Off the Kuff Rotating Header Image

Response from County Clerk to Wallach testimony about recounts

The following was sent to me in email by Hector DeLeon, the Director of Communications and Voter Outreach for Harris County Clerk Stan Stanart:

I read Dan Wallach’s report of the recount in your blog titled Diaz Still Leads After Recount. In his report he states:

There was no attempt to audit the original electronic systems, perhaps looking for unusual behavior in the original tallying systems’ logs, or perhaps comparing the in-person poll books or absentee envelopes against the number of cast votes.

What Wallach does not mention is that a reconcilation process is conducted between Election Day and the day the results are canvassed to ensure that the number of access codes printed from the JBCs at each poll match the number of signatures on a pollbook.

He also states: “So far as I could tell, the boxes that hold the JBCs have no security seals, which could have at least provided some evidence of chain-of-custody maintenance.”

Here he also fails to explain that there is a chain of custody in place from the moment that the equipment leaves the County Clerk’s possession. Additionally, he fails to say that security seals are placed on the JBC boxes when they are picked up by the presiding election judges. For Election Day equipment set up purposes, the security seals on the JBC boxes are broken in the presence of the Republican and Democratic presiding and alternate election judges at the poll. There is a form which has to be completed and signed by the presiding and alernate election judges attesting that this occurred.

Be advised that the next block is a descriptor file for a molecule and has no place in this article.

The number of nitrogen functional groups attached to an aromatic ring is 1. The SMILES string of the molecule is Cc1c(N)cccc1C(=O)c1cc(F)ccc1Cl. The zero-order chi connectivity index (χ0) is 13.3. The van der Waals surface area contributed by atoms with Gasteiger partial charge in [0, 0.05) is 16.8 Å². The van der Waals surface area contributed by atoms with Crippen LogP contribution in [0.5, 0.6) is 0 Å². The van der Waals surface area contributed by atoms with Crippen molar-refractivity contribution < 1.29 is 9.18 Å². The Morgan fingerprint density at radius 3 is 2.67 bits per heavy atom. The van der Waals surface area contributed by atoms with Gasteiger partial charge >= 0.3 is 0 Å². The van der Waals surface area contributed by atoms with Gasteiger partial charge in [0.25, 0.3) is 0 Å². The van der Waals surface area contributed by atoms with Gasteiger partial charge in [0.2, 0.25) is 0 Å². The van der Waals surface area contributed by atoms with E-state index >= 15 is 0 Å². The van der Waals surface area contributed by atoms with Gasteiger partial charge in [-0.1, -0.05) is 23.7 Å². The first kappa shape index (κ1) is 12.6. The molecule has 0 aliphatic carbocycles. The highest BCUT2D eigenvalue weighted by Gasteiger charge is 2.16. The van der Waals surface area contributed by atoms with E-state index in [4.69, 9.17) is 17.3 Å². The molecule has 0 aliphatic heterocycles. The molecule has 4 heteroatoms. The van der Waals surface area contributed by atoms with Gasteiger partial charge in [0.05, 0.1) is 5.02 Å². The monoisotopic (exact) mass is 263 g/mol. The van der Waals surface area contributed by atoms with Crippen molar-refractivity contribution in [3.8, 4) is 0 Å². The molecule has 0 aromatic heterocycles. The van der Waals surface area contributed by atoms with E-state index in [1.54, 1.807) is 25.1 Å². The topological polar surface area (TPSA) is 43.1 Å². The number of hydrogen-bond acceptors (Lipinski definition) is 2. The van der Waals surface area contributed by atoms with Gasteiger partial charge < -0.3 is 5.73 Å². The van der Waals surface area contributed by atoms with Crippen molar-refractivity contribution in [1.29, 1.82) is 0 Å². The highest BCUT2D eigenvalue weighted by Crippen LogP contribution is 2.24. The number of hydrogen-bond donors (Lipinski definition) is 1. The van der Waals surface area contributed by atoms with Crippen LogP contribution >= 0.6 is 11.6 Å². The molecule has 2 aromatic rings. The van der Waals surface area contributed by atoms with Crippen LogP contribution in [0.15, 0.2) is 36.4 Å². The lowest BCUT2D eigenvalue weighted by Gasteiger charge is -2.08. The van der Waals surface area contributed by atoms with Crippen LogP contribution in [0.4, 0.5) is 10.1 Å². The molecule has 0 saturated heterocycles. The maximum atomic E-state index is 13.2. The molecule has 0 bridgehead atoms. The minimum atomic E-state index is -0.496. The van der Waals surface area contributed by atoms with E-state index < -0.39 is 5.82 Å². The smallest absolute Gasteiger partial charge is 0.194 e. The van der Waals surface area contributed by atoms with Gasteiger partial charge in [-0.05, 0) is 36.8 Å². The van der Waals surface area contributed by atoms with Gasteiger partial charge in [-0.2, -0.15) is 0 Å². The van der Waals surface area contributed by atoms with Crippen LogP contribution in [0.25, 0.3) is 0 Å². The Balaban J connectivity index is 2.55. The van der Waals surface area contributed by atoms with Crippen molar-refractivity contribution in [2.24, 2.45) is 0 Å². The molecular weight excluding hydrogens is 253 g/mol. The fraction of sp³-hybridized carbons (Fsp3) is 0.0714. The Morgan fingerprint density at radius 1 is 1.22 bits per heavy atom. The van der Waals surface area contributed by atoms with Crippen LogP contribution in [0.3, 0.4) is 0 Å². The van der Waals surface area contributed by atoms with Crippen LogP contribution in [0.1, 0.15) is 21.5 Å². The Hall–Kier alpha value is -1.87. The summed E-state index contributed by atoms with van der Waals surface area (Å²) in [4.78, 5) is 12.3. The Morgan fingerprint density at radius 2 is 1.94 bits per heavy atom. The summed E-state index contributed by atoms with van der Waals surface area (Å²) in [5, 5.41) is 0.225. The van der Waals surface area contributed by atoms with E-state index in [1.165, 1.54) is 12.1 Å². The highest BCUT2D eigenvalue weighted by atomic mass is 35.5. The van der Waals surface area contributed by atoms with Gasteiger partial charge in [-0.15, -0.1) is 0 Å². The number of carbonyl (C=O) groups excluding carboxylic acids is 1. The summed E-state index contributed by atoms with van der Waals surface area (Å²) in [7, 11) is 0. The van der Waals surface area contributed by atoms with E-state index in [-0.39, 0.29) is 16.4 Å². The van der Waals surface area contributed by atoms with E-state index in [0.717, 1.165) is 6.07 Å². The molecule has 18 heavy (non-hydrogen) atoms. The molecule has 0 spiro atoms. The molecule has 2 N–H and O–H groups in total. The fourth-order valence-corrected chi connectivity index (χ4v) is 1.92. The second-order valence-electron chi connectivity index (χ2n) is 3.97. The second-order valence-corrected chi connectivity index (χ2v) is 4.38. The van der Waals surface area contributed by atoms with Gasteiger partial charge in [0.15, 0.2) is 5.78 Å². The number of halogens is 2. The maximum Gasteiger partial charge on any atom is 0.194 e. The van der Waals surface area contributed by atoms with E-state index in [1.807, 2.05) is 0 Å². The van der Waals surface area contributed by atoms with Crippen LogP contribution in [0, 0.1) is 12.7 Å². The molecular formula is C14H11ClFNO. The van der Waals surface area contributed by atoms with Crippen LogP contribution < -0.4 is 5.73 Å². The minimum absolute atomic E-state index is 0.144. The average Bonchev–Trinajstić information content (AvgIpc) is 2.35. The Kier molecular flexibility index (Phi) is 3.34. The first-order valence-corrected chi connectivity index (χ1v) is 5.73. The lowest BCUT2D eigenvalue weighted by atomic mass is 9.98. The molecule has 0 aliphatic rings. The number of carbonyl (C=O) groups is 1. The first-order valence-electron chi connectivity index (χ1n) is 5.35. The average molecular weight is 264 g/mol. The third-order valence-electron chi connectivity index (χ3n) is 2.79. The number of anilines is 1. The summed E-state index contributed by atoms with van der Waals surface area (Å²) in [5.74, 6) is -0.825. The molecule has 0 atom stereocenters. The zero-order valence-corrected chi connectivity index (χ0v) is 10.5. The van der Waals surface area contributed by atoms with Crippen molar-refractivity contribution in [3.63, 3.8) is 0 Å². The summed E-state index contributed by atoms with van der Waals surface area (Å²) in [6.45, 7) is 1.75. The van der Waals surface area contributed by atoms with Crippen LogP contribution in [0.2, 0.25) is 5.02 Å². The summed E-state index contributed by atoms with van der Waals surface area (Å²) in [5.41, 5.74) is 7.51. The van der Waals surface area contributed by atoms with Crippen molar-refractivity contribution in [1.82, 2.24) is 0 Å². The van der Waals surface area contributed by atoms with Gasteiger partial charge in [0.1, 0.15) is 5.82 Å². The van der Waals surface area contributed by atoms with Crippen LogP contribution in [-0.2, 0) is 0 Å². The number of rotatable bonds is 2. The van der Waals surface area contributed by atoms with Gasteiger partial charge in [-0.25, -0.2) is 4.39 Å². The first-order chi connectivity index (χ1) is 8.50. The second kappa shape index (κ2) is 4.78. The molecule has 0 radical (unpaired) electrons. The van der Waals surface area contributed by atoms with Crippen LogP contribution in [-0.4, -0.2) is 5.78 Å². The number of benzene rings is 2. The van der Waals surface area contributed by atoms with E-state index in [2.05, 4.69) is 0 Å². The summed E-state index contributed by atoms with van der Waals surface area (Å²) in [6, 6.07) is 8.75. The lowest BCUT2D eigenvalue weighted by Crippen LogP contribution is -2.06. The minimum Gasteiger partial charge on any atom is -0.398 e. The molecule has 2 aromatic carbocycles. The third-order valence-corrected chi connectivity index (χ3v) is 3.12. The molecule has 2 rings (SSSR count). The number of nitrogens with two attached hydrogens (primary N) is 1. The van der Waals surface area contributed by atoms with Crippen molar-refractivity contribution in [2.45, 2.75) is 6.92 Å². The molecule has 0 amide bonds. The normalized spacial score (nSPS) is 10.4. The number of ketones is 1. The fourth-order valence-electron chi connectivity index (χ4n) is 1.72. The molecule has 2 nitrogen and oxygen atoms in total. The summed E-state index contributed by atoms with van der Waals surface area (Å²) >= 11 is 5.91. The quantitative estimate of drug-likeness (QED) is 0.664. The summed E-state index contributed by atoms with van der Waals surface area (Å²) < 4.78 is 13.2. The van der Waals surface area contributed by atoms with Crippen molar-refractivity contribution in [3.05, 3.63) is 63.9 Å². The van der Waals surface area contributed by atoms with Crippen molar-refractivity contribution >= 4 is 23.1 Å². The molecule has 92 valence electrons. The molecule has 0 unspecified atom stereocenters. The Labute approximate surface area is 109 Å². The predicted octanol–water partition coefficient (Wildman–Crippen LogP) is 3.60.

On Election Day, after all votes are cast, in the process of closing the poll, a security seal is placed on JBC boxes before leaving the poll. Again, there is a form that needs to be completed and signed by both the presiding and atlternate election judges attesting that this ocurred.

Additionally, the slot where the mobile ballot box (MBB) is located on the JBC has a security seal. the JBCs’ MBB security seals are only broken to extract the MBB after the presiding election judges return the JBCs at the end of Election Day. At the time of delivery, each JBC is inspected to make sure the security seals are in place. Once the equipment is returned the MBB must be removed from the JBC to enable the reading of the votes. All these procedures are documented on forms which most be completed by the PJ and AJ in the conduct of adminsitering the election at each poll.

All security seals have an ID number. Those numbers are reviewed to ensure the number match on all approriate chain of custody forms.

In short, there are procedures in place to ensure the integrity of the equipment and the veracity of the number of ballots cast at each poll.

I don’t know about you, but I’ve found this to be quite educational. My thanks to Hector DeLeon for the feedback.

Related Posts:

One Comment

  1. Dan Wallach says:

    During a recount, everything should be on the table: voter signatures, documentation of security seals, etc. None of this was present or considered during the recount. The JBCs were downloaded prior to the recount, without any candidate or party observers, onto a computer that we can only assume was properly zeroed out to begin with. (A chain of custody with a broken link at the end is far less valuable than one that goes all the way through to the recount, particularly given all the well-known security vulnerabilities of the Hart InterCivic equipment that we’re using.)

    It’s worth asking the question, “What is the purpose of a recount?” And the best answer I’ve got is “to spend additional effort double-checking the election results, ballots, procedures, logs, and everything else available to determine if the election result is correct.” That’s not what happened here.